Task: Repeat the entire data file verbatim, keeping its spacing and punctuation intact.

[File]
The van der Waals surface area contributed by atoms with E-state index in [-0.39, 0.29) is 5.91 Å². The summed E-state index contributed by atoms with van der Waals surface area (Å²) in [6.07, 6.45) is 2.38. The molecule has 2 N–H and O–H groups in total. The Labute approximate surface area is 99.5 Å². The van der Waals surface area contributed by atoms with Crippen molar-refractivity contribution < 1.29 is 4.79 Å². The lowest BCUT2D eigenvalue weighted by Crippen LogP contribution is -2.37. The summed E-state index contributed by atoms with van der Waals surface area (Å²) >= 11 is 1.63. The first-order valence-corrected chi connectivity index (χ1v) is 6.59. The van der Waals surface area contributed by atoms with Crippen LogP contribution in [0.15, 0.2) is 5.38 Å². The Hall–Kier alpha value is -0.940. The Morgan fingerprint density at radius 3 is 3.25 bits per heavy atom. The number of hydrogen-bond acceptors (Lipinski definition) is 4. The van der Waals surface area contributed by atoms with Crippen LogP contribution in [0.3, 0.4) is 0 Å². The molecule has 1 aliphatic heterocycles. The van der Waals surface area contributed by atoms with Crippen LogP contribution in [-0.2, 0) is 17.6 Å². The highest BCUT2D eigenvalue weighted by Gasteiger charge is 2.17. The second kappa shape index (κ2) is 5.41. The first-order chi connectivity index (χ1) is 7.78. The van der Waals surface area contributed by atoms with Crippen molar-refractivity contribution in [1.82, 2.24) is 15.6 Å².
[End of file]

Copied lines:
The van der Waals surface area contributed by atoms with E-state index in [-0.39, 0.29) is 5.91 Å². The summed E-state index contributed by atoms with van der Waals surface area (Å²) in [6.07, 6.45) is 2.38. The molecule has 2 N–H and O–H groups in total. The Labute approximate surface area is 99.5 Å². The van der Waals surface area contributed by atoms with Crippen molar-refractivity contribution < 1.29 is 4.79 Å². The lowest BCUT2D eigenvalue weighted by Crippen LogP contribution is -2.37. The summed E-state index contributed by atoms with van der Waals surface area (Å²) >= 11 is 1.63. The first-order valence-corrected chi connectivity index (χ1v) is 6.59. The van der Waals surface area contributed by atoms with Crippen LogP contribution in [0.15, 0.2) is 5.38 Å². The Hall–Kier alpha value is -0.940. The Morgan fingerprint density at radius 3 is 3.25 bits per heavy atom. The number of hydrogen-bond acceptors (Lipinski definition) is 4. The van der Waals surface area contributed by atoms with Crippen LogP contribution in [0.3, 0.4) is 0 Å². The molecule has 1 aliphatic heterocycles. The van der Waals surface area contributed by atoms with Crippen LogP contribution in [-0.2, 0) is 17.6 Å². The highest BCUT2D eigenvalue weighted by Gasteiger charge is 2.17. The second kappa shape index (κ2) is 5.41. The first-order chi connectivity index (χ1) is 7.78. The van der Waals surface area contributed by atoms with Crippen molar-refractivity contribution in [1.82, 2.24) is 15.6 Å².